No widow wants to lay in misery, to remain rooted in sadness, but it’s a Sisyphus kind of existence, seeming as though no action will ever lead to a different ending.  HDU_WarriorofLoveI was hardly a woman who was half a person when I met my husband.  I was then as I am now — whole — but when you love someone, you meld into one another.  They do not leave this earth without a part of your own spirit going with them. You don’t even have a say so, and this isn’t something that heals in a year. Harper Neeld gathered research data that indicated — on average — four, long years to move past grief when it is no longer the primary way in which you identify yourself.  In the future, when you meet a widow and she is happy again, know that time does not automatically heal all wounds.  That widow had to work at it.  She is a warrior!  We are all warriors — my widowed friends and me — because we dare to make choices that test our emotional boundaries, hoping that these actions will carve a path to a future full of joy again.

~    ~    ~

Had I remained in Austin one more night, I would have insisted on staying in my emptied house, pulling Hook’s thermal sleeping bag from the Jeep, unrolling it upstairs on the shampooed carpets then wetting my pillow with tears until I fell asleep.  Instead, I only wept as I drove away.  I apologized to Allan for not being one of those widows satisfied with starting over where things ended.  Or, maybe there was guilt wrapped up in the fact that if it weren’t for his death, I wouldn’t be taking this sabbatical at all.

In the past when I’ve needed a re-boot, a healing of sorts, I would venture out, leaving my homeland for extended periods of time. This sabbatical is not about the travel, though; It’s about the writing.  In the same way, that it was the spilled words of grief that saw me through the first year, I will write my way into this next phase of my life, doing finally what he and I have been waiting for me to do all along: Set myself free.

The book I’ve chosen as my debut will be the reality fiction story of Ava and Daniel, about love, loss, and the beautiful struggle to find joy again. It’s got Hollywood written all over it. The working title, Down Under (In The Land of Oz?), has little to do with Australia or at least I don’t think it does.  I’ve already written 70,048 words because I’ve been rough drafting on and off since last November.  I’ve yet to plot the timeline or even create descriptions for the characters, so I’ve weeks and weeks of background work to organize to get it to a place where I can move into a second draft.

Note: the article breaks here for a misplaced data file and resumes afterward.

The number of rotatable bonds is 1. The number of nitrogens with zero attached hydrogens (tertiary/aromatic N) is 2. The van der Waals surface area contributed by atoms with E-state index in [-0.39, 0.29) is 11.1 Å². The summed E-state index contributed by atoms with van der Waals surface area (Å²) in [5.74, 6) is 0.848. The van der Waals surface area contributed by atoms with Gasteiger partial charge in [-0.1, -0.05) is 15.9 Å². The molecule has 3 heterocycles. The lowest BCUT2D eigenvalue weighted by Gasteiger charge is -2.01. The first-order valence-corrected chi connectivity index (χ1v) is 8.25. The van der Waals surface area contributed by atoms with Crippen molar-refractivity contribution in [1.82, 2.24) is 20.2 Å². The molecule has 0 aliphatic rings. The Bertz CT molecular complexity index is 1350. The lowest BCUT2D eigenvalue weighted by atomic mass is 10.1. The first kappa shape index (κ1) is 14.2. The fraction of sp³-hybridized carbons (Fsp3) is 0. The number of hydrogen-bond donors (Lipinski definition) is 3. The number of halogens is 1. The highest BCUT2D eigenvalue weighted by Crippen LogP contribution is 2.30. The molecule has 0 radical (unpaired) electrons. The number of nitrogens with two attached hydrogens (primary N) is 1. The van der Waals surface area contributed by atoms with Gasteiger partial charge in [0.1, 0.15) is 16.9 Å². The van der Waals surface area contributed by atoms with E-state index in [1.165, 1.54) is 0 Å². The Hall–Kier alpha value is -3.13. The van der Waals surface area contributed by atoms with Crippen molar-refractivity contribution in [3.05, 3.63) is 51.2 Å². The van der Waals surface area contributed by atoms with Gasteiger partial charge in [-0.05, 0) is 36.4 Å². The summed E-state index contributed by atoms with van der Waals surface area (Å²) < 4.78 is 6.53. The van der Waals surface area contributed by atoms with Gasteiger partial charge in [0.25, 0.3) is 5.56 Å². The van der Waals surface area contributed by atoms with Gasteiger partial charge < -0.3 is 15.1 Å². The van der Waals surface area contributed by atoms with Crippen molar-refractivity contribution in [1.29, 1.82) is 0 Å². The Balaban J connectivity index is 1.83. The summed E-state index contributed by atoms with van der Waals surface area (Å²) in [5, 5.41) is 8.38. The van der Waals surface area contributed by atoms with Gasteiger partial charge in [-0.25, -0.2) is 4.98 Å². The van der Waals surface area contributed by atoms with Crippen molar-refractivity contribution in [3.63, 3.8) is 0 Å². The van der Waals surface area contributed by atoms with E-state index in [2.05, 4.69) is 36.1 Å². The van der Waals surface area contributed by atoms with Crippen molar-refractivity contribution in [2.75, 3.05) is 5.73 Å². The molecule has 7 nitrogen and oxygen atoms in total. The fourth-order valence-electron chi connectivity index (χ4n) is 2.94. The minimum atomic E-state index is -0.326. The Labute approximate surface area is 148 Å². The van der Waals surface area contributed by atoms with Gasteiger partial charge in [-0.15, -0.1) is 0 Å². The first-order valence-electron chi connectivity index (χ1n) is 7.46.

CLICK to enlarge: My shell booty in less than a week!

CLICK to enlarge: My shell booty in less than a week!

In the meantime, I jump out of bed each morning hoping to hit the sand before 6:30 am.  I give greetings of “Hello!” and “Good Morning!” to my fellow disciples of this liquid healing, sitting in meditative state, or walking with the woosh! of the waves, our only music. We are the new pilgrims of the 21st century, welcoming the sun or saying good-bye to the moon.

At night, my gluteus maximus aches from the twice daily hour of sand trudging. But even though I worry about the intense sun on my adult face, I am a child in wonderment each time I bend over and reach down to collect the black and gray and beige shells littered along the shoreline.  I cannot resist these treasures from the ocean any more than I can hold back the transformation in my heart that is happening.

The second anniversary of Hook’s passing is coming. Until then, Gatita and I are comfortable in our place of contemplation and with life on the Atlantic.  And if I may, I’d like to dedicate this post to those Warriors of Love, whose widowed paths I’ve had the good fortune to cross, who have helped me at various steps along the way: Gail, Greta, Celia, Karron, Cindy, Tomas, Valerye, Kristen, Russell, Felicia, De, Sharon, Laura, Becky in Colorado, Becky in Maryland, Loretta in Arkansas, and the young ones – Erin and Taryn.

And to Megan Ehrisman for recommending the unbelievably, perfect Outer Banks when my original plans for San Diego fell through.

The first shell I found on the beach the day we arrived. I think it's a sign!

The first shell I found on the beach the day we arrived.